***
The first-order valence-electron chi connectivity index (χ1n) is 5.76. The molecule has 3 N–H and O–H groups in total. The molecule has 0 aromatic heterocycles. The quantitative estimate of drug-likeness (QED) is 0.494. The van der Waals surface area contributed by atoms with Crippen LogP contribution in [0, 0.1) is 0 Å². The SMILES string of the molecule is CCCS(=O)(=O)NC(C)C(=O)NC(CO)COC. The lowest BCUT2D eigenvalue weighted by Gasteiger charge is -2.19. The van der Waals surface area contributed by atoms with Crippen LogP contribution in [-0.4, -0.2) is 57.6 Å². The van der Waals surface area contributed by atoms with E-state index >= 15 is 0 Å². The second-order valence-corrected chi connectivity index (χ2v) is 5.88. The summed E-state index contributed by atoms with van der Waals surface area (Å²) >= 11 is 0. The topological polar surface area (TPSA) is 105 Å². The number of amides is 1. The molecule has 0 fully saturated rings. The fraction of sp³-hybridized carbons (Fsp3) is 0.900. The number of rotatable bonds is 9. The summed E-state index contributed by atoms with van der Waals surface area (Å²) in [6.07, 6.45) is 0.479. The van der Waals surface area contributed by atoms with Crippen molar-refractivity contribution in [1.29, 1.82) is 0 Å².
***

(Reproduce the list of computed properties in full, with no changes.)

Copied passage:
The first-order valence-electron chi connectivity index (χ1n) is 5.76. The molecule has 3 N–H and O–H groups in total. The molecule has 0 aromatic heterocycles. The quantitative estimate of drug-likeness (QED) is 0.494. The van der Waals surface area contributed by atoms with Crippen LogP contribution in [0, 0.1) is 0 Å². The SMILES string of the molecule is CCCS(=O)(=O)NC(C)C(=O)NC(CO)COC. The lowest BCUT2D eigenvalue weighted by Gasteiger charge is -2.19. The van der Waals surface area contributed by atoms with Crippen LogP contribution in [-0.4, -0.2) is 57.6 Å². The van der Waals surface area contributed by atoms with E-state index >= 15 is 0 Å². The second-order valence-corrected chi connectivity index (χ2v) is 5.88. The summed E-state index contributed by atoms with van der Waals surface area (Å²) >= 11 is 0. The topological polar surface area (TPSA) is 105 Å². The number of amides is 1. The molecule has 0 fully saturated rings. The fraction of sp³-hybridized carbons (Fsp3) is 0.900. The number of rotatable bonds is 9. The summed E-state index contributed by atoms with van der Waals surface area (Å²) in [6.07, 6.45) is 0.479. The van der Waals surface area contributed by atoms with Crippen molar-refractivity contribution in [1.29, 1.82) is 0 Å².